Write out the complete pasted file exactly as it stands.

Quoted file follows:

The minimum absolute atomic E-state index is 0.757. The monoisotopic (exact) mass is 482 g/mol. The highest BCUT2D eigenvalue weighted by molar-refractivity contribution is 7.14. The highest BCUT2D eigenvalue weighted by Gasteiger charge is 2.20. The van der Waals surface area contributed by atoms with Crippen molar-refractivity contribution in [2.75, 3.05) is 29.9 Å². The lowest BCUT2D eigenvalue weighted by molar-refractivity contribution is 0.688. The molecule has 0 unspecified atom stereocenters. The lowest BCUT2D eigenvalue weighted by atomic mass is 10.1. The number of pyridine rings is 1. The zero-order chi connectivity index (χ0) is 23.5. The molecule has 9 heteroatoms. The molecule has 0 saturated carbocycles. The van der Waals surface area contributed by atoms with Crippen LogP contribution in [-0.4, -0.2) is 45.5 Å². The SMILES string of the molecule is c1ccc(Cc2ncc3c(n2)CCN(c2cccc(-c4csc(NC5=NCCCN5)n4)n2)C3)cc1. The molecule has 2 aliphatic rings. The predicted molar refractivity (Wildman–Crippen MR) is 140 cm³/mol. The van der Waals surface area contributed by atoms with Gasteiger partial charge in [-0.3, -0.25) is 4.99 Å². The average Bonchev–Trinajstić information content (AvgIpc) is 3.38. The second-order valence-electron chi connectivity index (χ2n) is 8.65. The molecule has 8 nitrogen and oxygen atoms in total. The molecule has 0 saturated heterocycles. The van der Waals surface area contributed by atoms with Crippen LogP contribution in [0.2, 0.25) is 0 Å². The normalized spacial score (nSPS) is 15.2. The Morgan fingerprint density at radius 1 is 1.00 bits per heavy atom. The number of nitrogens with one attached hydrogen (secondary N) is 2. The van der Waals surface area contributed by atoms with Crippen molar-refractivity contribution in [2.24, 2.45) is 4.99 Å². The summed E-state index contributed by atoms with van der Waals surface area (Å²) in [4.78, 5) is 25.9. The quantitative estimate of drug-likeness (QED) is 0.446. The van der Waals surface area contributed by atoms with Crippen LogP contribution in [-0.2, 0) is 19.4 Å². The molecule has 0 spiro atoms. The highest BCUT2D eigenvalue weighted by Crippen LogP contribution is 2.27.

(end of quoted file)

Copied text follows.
The minimum absolute atomic E-state index is 0.757. The monoisotopic (exact) mass is 482 g/mol. The highest BCUT2D eigenvalue weighted by molar-refractivity contribution is 7.14. The highest BCUT2D eigenvalue weighted by Gasteiger charge is 2.20. The van der Waals surface area contributed by atoms with Crippen molar-refractivity contribution in [2.75, 3.05) is 29.9 Å². The lowest BCUT2D eigenvalue weighted by molar-refractivity contribution is 0.688. The molecule has 0 unspecified atom stereocenters. The lowest BCUT2D eigenvalue weighted by atomic mass is 10.1. The number of pyridine rings is 1. The zero-order chi connectivity index (χ0) is 23.5. The molecule has 9 heteroatoms. The molecule has 0 saturated carbocycles. The van der Waals surface area contributed by atoms with Crippen LogP contribution in [-0.4, -0.2) is 45.5 Å². The SMILES string of the molecule is c1ccc(Cc2ncc3c(n2)CCN(c2cccc(-c4csc(NC5=NCCCN5)n4)n2)C3)cc1. The molecule has 2 aliphatic rings. The predicted molar refractivity (Wildman–Crippen MR) is 140 cm³/mol. The van der Waals surface area contributed by atoms with Gasteiger partial charge in [-0.3, -0.25) is 4.99 Å². The average Bonchev–Trinajstić information content (AvgIpc) is 3.38. The second-order valence-electron chi connectivity index (χ2n) is 8.65. The molecule has 8 nitrogen and oxygen atoms in total. The molecule has 0 saturated heterocycles. The van der Waals surface area contributed by atoms with Crippen LogP contribution in [0.2, 0.25) is 0 Å². The normalized spacial score (nSPS) is 15.2. The Morgan fingerprint density at radius 1 is 1.00 bits per heavy atom. The number of nitrogens with one attached hydrogen (secondary N) is 2. The van der Waals surface area contributed by atoms with Crippen molar-refractivity contribution in [2.24, 2.45) is 4.99 Å². The summed E-state index contributed by atoms with van der Waals surface area (Å²) in [4.78, 5) is 25.9. The quantitative estimate of drug-likeness (QED) is 0.446. The van der Waals surface area contributed by atoms with Crippen LogP contribution in [-0.2, 0) is 19.4 Å². The molecule has 0 spiro atoms. The highest BCUT2D eigenvalue weighted by Crippen LogP contribution is 2.27.